(128c) Integrating Process Safety, Risk Assessment, AI, and Systems Biology to Regulate Human Health and Eco-Risks Arising from Industrial Accidents and Occupational Exposure | AIChE

(128c) Integrating Process Safety, Risk Assessment, AI, and Systems Biology to Regulate Human Health and Eco-Risks Arising from Industrial Accidents and Occupational Exposure


Karakoltzidis, A. - Presenter, Aristotle University of Thessaloniki
Papaioannou, N., Aristotle University of Thessaloniki
Frydas, I., Aristotle University
Papageorgiou, T., Aristotle University of Thessaloniki
Schultz, D., Aristotle University of Thessaloniki
Renieri, E., Aristotle University of Thessaloniki
Karakitsios, S., Aristotle University of Thessaloniki
Sarigiannis, D., Aristotle University of Thessaloniki

In this study, a holistic approach is introduced for assessing the potential impact of industrial accidents or daily occupational exposure on worker well-being with the associated short- and long-term health implications. Our methodology leverages mechanistic models and machine learning techniques from numerous research fields including process safety, computational fluid dynamics, toxicokinetic models, multimedia models and artificial intelligence for data gap filling. To illustrate the application of our approach, a use case is developed herein, focusing on bisphenol A, a chemical of widespread use and of significant concern due to its characterization as an endocrine disruptor and its association with a plethora of metabolic syndromes and adverse outcomes. Bisphenol A finds extensive use in food packaging, thermal paper, and as an essential component in plastics manufacturing, with a global annual production estimated at approximately 7,000 kt.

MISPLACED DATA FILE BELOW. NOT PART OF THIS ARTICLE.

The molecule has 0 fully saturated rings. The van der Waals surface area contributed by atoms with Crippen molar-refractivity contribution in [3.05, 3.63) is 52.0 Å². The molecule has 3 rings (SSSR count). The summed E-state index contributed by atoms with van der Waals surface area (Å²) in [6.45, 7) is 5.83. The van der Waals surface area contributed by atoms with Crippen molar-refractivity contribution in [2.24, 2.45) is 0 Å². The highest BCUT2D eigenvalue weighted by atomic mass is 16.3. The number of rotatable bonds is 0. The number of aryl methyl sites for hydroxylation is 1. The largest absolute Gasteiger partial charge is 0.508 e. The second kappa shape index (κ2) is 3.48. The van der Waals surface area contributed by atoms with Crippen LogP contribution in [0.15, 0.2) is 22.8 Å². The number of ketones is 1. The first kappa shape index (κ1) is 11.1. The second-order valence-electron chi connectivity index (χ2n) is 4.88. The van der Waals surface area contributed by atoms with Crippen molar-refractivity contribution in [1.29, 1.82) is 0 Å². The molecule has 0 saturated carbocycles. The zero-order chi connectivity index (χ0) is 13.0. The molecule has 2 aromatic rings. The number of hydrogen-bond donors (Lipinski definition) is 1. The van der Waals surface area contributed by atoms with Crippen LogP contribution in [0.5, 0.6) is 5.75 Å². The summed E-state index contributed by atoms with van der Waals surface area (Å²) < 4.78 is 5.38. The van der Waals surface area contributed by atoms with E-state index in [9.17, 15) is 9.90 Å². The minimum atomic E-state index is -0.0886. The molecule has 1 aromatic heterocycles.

Bisphenol A is primarily synthesized through the condensation reaction of phenol and acetone with the presence of an acid catalyst. Despite its apparent simplicity, this production process carries a fire hazard due to the highly flammable nature of the involved materials. The scope of accidents investigated in this industry pertains to fire incidents, encompassing all stages of the production process. Given its relatively high molecular weight, bisphenol A is non-volatile and only investigated for pool fire accidents, in contrast to the raw materials explored for flash fires, jet fires, and explosions. To assess the industrial-level consequences of potential accidents, we employed the DNV software package, Phast, which facilitated both quantitative analysis and computational fluid dynamics modeling. This approach allowed us to calculate and visualize the dispersion of hazardous plumes across the entire facility. Furthermore, utilizing spatial integration and fluid dynamics insights provided by the software, we were able to position hypothetical workers along the length of the installation, enabling the consideration of multiple exposure scenarios for quantitative risk assessment.